Resist talks, Pak instructs J-K militants
24 April 2001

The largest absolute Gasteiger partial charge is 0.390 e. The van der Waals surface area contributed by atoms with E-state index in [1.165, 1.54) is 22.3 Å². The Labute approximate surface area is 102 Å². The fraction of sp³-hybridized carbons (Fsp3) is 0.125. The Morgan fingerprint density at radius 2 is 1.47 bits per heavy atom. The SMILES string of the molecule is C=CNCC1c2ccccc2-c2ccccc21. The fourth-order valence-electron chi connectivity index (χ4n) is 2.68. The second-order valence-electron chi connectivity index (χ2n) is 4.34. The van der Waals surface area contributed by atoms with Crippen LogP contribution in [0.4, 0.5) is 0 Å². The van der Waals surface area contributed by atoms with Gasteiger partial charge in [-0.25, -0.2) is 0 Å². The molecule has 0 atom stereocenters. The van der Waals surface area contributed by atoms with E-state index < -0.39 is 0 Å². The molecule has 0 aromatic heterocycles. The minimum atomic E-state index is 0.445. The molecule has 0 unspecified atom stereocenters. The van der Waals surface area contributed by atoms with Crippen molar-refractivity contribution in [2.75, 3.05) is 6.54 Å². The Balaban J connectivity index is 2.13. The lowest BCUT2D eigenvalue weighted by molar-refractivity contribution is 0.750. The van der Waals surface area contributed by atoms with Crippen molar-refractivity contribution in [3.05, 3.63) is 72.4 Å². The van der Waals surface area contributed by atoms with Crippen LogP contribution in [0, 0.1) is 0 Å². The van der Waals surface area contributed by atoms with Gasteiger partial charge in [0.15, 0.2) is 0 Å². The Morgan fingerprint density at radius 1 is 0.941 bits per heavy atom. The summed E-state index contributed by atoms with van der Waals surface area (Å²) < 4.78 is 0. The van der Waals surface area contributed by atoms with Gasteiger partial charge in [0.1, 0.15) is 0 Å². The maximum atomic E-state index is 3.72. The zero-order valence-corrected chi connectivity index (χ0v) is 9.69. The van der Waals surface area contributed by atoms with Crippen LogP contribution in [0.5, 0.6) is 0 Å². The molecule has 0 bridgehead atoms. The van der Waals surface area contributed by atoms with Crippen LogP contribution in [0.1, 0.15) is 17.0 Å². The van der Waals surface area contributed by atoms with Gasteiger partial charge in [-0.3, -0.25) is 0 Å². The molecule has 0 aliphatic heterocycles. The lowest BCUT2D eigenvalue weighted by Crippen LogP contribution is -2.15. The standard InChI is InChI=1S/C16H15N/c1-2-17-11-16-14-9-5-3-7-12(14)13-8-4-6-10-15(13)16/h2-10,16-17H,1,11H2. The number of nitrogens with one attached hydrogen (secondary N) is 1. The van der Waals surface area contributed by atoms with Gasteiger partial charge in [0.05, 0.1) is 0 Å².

New Delhi: The military junta in Pakistan has urged the various Kashmiri groups to resist any move to start a political dialogue with the Indian government and yet maintain a facade of willing to come to the negotiating table. Faced with growing adverse international opinion against Pakistan's role in fomenting trouble in Kashmir, the Corps Commanders" conference in Rawalpindi on Monday decided to adopt this strategy, sources monitoring the Kashmir situation said here on Tuesday. The crucial Corps Commanders" meet urged the Kashmir-based separatist organisations not to respond to the Indian government's invitation for a political dialogue, sources said. The Pakistan Army comprises nine corps and the Rawalpindi, Karachi and Lahore Corps are the most important. The Rawalpindi Corps, moreover, controls and runs insurgency in Kashmir by imparting training to the militants, supplying them weapons and logistical support and help them in sneaking into India through the Line Of Control (LOC). Helped by the ISI, the Pakistan Army officers wield considerable influence over the militant outfits and force them to toe their line, sources said. The Generals also appreciate the fact that Pakistan is running short of resources in sustaining terrorism in Kashmir. The so-called Jehad is, at present, funded by money generated from the illegal yet hugely profitable narcotics trade. The world community, however, is now increasingly getting critical of Pakistan in this regard and the Corps Commanders talked about it in the meet, it was learnt. Unwilling to let go of the Kashmir issue due to domestic compulsions, the rulers, therefore, decided to lie low or appear to do so for the time being, sources pointed out. The Generals, now directly responsible for running the state of affairs of Pakistan, also decided in Monday's meeting to refrain from entering into an arms race with India at present. The 40-billion dollar foreign debt and a crumbling economy does not allow Pakistan to go on an arms shopping spree. The participants, sources said, favoured maintaining a status quo and not alarm India for the time being. The status of Chief Executive of Pakistan General Parvez Musharraf after the recent Pakistan Supreme Court directive also figured in the conference. The Supreme Court has asked General Musharraf to hold elections in October 2002 and restore civilian rule. Sources said the General is keen to become the President of Pakistan and is busy winning the support and loyalty of the Corps Commanders and the ISI. In fact, General Musharraf, in the recent past, has carried out a major reshuffle in the Pakistan Army by appointing his trusted men at key positions. Chairman of Jammu and Kashmir Democratic Liberation Party Hashim Qureshi, meanwhile, asked the Hurriyat Conference and other Kashmiri groups to accept the Planning Commission deputy chairman KC Pant's offer for unconditional talks. Qureshi said the Kashmiris should accept this offer or otherwise it would lead to their isolation. He warned that the international community would not accept the Kashmiris" stand if some dissident groups do not come to the negotiating table. Hashim Qureshi, now lodged in Srinagar jail, appealed to the Hurriyat Conference to appreciate the plight of the Kashmiri people hit hard by the failing economic situation due to the decade long insurgency. The people of the State have to be relieved of their sufferings and every sincere Kashmiri should contribute to it by making an effort of resolving the issues through a dialogue, Qureshi said.